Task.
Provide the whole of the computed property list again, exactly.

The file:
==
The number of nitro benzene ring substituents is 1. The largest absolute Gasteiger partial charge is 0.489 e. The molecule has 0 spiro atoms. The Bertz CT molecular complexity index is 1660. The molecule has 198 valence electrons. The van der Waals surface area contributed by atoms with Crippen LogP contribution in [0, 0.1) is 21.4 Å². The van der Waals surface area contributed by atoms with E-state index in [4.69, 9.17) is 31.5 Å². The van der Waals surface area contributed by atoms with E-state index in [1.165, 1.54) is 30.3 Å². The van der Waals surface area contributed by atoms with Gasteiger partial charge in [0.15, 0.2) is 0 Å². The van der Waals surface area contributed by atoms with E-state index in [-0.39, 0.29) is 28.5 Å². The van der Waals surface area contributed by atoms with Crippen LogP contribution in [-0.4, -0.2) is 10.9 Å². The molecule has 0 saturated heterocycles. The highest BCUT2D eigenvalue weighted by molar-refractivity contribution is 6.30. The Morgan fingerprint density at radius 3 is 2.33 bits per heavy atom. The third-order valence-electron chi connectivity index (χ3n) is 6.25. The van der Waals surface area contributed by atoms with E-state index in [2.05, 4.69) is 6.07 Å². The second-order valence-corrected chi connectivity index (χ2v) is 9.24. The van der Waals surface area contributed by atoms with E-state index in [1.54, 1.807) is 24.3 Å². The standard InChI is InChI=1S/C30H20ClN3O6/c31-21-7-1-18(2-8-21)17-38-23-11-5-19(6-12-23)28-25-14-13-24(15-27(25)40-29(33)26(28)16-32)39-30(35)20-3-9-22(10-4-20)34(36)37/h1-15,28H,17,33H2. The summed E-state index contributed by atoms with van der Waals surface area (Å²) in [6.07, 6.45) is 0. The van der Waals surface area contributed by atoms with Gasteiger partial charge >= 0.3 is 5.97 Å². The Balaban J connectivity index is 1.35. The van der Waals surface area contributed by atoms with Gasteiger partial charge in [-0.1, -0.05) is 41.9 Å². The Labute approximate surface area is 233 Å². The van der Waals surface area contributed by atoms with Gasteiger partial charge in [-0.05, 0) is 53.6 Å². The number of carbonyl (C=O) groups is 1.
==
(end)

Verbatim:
The number of nitro benzene ring substituents is 1. The largest absolute Gasteiger partial charge is 0.489 e. The molecule has 0 spiro atoms. The Bertz CT molecular complexity index is 1660. The molecule has 198 valence electrons. The van der Waals surface area contributed by atoms with Crippen LogP contribution in [0, 0.1) is 21.4 Å². The van der Waals surface area contributed by atoms with E-state index in [4.69, 9.17) is 31.5 Å². The van der Waals surface area contributed by atoms with E-state index in [1.165, 1.54) is 30.3 Å². The van der Waals surface area contributed by atoms with Gasteiger partial charge in [0.15, 0.2) is 0 Å². The van der Waals surface area contributed by atoms with E-state index in [-0.39, 0.29) is 28.5 Å². The van der Waals surface area contributed by atoms with Crippen LogP contribution in [-0.4, -0.2) is 10.9 Å². The molecule has 0 saturated heterocycles. The highest BCUT2D eigenvalue weighted by molar-refractivity contribution is 6.30. The Morgan fingerprint density at radius 3 is 2.33 bits per heavy atom. The third-order valence-electron chi connectivity index (χ3n) is 6.25. The van der Waals surface area contributed by atoms with E-state index in [2.05, 4.69) is 6.07 Å². The second-order valence-corrected chi connectivity index (χ2v) is 9.24. The van der Waals surface area contributed by atoms with E-state index in [1.54, 1.807) is 24.3 Å². The standard InChI is InChI=1S/C30H20ClN3O6/c31-21-7-1-18(2-8-21)17-38-23-11-5-19(6-12-23)28-25-14-13-24(15-27(25)40-29(33)26(28)16-32)39-30(35)20-3-9-22(10-4-20)34(36)37/h1-15,28H,17,33H2. The summed E-state index contributed by atoms with van der Waals surface area (Å²) in [6.07, 6.45) is 0. The van der Waals surface area contributed by atoms with Gasteiger partial charge >= 0.3 is 5.97 Å². The Balaban J connectivity index is 1.35. The van der Waals surface area contributed by atoms with Gasteiger partial charge in [-0.1, -0.05) is 41.9 Å². The Labute approximate surface area is 233 Å². The van der Waals surface area contributed by atoms with Gasteiger partial charge in [-0.05, 0) is 53.6 Å². The number of carbonyl (C=O) groups is 1.